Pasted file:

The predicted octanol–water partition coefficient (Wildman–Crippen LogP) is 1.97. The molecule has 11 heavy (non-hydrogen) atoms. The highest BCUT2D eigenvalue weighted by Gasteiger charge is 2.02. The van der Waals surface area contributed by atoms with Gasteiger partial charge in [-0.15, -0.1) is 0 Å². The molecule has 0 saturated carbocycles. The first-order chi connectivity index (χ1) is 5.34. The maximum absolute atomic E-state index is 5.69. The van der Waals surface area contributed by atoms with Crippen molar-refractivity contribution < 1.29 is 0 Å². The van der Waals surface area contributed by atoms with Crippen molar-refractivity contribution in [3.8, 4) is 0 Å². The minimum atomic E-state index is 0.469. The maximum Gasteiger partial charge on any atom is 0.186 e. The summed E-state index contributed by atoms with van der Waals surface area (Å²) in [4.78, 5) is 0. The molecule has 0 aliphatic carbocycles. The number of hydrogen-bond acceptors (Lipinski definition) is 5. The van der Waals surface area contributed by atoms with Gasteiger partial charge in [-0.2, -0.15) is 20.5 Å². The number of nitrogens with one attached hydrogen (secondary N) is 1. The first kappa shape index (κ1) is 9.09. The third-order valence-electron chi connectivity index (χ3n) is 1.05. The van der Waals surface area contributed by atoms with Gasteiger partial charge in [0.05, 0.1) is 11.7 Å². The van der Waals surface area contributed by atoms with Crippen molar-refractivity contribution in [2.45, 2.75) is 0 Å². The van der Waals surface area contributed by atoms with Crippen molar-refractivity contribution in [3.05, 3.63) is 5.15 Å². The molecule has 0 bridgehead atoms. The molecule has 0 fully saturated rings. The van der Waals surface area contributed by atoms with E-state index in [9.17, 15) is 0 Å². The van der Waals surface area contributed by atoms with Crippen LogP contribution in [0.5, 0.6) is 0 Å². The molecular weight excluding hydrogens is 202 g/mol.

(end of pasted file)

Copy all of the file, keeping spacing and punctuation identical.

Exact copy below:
The predicted octanol–water partition coefficient (Wildman–Crippen LogP) is 1.97. The molecule has 11 heavy (non-hydrogen) atoms. The highest BCUT2D eigenvalue weighted by Gasteiger charge is 2.02. The van der Waals surface area contributed by atoms with Gasteiger partial charge in [-0.15, -0.1) is 0 Å². The molecule has 0 saturated carbocycles. The first-order chi connectivity index (χ1) is 5.34. The maximum absolute atomic E-state index is 5.69. The van der Waals surface area contributed by atoms with Crippen molar-refractivity contribution < 1.29 is 0 Å². The van der Waals surface area contributed by atoms with Crippen molar-refractivity contribution in [3.8, 4) is 0 Å². The minimum atomic E-state index is 0.469. The maximum Gasteiger partial charge on any atom is 0.186 e. The summed E-state index contributed by atoms with van der Waals surface area (Å²) in [4.78, 5) is 0. The molecule has 0 aliphatic carbocycles. The number of hydrogen-bond acceptors (Lipinski definition) is 5. The van der Waals surface area contributed by atoms with Gasteiger partial charge in [-0.2, -0.15) is 20.5 Å². The number of nitrogens with one attached hydrogen (secondary N) is 1. The first kappa shape index (κ1) is 9.09. The third-order valence-electron chi connectivity index (χ3n) is 1.05. The van der Waals surface area contributed by atoms with Gasteiger partial charge in [0.05, 0.1) is 11.7 Å². The van der Waals surface area contributed by atoms with Crippen molar-refractivity contribution in [2.45, 2.75) is 0 Å². The van der Waals surface area contributed by atoms with Crippen molar-refractivity contribution in [3.05, 3.63) is 5.15 Å². The molecule has 0 bridgehead atoms. The molecule has 0 fully saturated rings. The van der Waals surface area contributed by atoms with E-state index in [9.17, 15) is 0 Å². The van der Waals surface area contributed by atoms with Crippen LogP contribution in [0.5, 0.6) is 0 Å². The molecular weight excluding hydrogens is 202 g/mol.